Applying the protections of the Constitution to our citizens is not just the role of our Courts; legislators, law enforcement agents and prosecutors all have a duty to uphold the Constitution. However, our criminal justice system is an adversarial one; while everyone has a duty to uphold the Constitution, the fact of the matter is that every criminal case is a pitched battle between the State (represented by the police and prosecutors) and a defendant (hopefully one represented by a zealous defense attorney). In a real sense, a criminal case is set up a lot like the old method of trial by combat; under our adversarial system, the parties duke it out, and the side that argues the best case has the best opportunity to prevail.
Why the history lesson? It's because the adversarial system runs the risk of promoting a "win at all cost" attitude by the State, where the Constitution becomes an mere impediment to victory that must be overcome, instead of a crucial list of fundamental rights and must be upheld.
Which is a long winded way of bringing us around to the role of the Courts: independent judges who are neutral referees in the trial by combat that is a criminal case. One of the primary roles of a judge is to determine if a defendant's Constitutional rights were violated by overzealous (or merely mistaken) police officers, or determine if a prosecutor is attempting to use evidence that was obtained unconstitutionally. Judges act as a brake on the adversarial system, a way to make sure that the respective parties aren't trampling the Constitution in their desire to win their case.
The battle over how the Constitution applies to DWI cases has taken a new tone recently, based on a couple of Supreme Court cases. First, in Missouri v. McNeely, the United States Supreme Court reinforced the long-standing rule that DWI tests are, in fact, searches, and therefore require law enforcement to obtain warrants. Then, in State v. Brooks, the Minnesota Supreme Court reinforced the equally long-standing rule that police don't need to obtain a warrant if the person they wish to search freely and voluntarily consents to waive their right to a warrant.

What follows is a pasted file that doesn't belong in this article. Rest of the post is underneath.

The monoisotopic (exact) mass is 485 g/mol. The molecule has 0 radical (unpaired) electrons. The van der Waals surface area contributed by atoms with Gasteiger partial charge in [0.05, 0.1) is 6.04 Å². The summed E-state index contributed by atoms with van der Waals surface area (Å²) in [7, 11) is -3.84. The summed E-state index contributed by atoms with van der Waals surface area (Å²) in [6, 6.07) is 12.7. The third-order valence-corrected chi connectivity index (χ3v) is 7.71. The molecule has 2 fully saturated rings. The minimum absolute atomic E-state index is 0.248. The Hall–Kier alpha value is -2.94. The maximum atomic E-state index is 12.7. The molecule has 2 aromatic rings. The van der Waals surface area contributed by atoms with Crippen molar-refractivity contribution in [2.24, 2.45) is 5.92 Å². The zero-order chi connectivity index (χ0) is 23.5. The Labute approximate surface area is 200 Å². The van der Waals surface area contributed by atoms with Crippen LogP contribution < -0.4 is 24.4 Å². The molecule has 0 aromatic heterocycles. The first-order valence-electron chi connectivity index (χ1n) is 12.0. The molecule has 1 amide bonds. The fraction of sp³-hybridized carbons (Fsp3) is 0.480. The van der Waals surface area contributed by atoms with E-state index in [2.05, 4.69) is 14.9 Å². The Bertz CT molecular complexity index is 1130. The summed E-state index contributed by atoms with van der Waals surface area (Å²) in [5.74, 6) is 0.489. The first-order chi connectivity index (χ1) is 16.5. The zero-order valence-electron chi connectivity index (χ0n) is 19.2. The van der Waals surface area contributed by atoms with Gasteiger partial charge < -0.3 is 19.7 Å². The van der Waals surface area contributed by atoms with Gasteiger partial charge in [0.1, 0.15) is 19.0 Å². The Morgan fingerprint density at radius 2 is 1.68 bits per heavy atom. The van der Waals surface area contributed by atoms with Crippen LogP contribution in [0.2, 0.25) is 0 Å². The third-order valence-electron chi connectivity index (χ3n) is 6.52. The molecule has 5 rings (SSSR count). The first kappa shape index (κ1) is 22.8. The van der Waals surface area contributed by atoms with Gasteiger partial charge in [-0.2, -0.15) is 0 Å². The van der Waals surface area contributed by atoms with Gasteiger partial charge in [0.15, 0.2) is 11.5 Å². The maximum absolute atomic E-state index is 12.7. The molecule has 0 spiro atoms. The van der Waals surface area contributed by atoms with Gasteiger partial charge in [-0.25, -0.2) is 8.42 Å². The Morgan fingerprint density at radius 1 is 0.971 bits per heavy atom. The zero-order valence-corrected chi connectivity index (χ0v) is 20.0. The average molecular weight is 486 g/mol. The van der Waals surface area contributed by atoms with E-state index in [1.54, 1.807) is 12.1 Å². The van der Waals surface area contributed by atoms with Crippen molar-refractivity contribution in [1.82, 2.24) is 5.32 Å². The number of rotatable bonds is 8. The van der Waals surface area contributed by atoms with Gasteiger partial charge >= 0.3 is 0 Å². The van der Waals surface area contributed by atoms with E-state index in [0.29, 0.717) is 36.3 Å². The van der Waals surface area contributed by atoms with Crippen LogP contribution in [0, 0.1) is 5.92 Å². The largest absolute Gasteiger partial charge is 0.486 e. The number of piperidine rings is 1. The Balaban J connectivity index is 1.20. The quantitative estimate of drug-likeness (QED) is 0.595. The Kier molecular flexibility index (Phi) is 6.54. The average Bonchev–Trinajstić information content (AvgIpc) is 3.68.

We're now in a position where the admissibility of almost every DWI test result hinges on whether or not the driver freely and voluntarily consented to a warrantless search, or if they took the test due to coercion (side note: other exceptions besides "consent" sometimes apply, and of course police can always get a valid warrant and avoid the whole argument, but few police actually obtain warrants and most prosecutors are strictly arguing for the "consent" exception).
Recently, a Minnesota judge stepped into the fray and ruled that DWI test was inadmissible, ruling that because the driver was coerced into submitting to the test, the results of that search/test were inadmissible. Whether a driver was coerced is a very fact-specific inquiry, and requires a truly well-seasoned attorney to effectively use as a defense.
This is yet another well written order, suppressing evidence in a DWI case after the Brooks decision, and is definitely worth reading. You can click here to download a copy for yourself. Anyone who intends to fully defend against a DWI charge should probably read it twice.